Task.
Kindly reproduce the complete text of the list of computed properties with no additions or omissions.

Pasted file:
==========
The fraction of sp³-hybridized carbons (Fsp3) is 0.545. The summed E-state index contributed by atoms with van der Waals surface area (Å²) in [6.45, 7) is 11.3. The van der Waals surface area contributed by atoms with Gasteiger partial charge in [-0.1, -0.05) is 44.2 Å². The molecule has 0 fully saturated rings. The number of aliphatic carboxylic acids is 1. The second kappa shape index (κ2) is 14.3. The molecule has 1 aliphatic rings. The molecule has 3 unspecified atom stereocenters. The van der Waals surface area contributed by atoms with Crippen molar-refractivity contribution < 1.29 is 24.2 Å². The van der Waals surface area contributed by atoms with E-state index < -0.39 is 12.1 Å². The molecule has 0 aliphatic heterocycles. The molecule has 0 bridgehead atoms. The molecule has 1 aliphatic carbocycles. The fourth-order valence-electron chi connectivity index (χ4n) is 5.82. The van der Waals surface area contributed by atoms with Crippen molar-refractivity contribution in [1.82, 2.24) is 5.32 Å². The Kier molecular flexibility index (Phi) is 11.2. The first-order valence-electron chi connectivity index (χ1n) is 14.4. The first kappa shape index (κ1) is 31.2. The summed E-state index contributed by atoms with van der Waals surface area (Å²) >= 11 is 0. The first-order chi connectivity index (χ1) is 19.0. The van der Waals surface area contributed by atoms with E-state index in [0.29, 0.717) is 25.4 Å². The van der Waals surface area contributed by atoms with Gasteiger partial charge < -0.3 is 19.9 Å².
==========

The fraction of sp³-hybridized carbons (Fsp3) is 0.545. The summed E-state index contributed by atoms with van der Waals surface area (Å²) in [6.45, 7) is 11.3. The van der Waals surface area contributed by atoms with Gasteiger partial charge in [-0.1, -0.05) is 44.2 Å². The molecule has 0 fully saturated rings. The number of aliphatic carboxylic acids is 1. The second kappa shape index (κ2) is 14.3. The molecule has 1 aliphatic rings. The molecule has 3 unspecified atom stereocenters. The van der Waals surface area contributed by atoms with Crippen molar-refractivity contribution < 1.29 is 24.2 Å². The van der Waals surface area contributed by atoms with E-state index < -0.39 is 12.1 Å². The molecule has 0 aliphatic heterocycles. The molecule has 0 bridgehead atoms. The molecule has 1 aliphatic carbocycles. The fourth-order valence-electron chi connectivity index (χ4n) is 5.82. The van der Waals surface area contributed by atoms with Crippen molar-refractivity contribution in [1.82, 2.24) is 5.32 Å². The Kier molecular flexibility index (Phi) is 11.2. The first-order valence-electron chi connectivity index (χ1n) is 14.4. The first kappa shape index (κ1) is 31.2. The summed E-state index contributed by atoms with van der Waals surface area (Å²) >= 11 is 0. The first-order chi connectivity index (χ1) is 19.0. The van der Waals surface area contributed by atoms with E-state index in [0.29, 0.717) is 25.4 Å². The van der Waals surface area contributed by atoms with Gasteiger partial charge < -0.3 is 19.9 Å².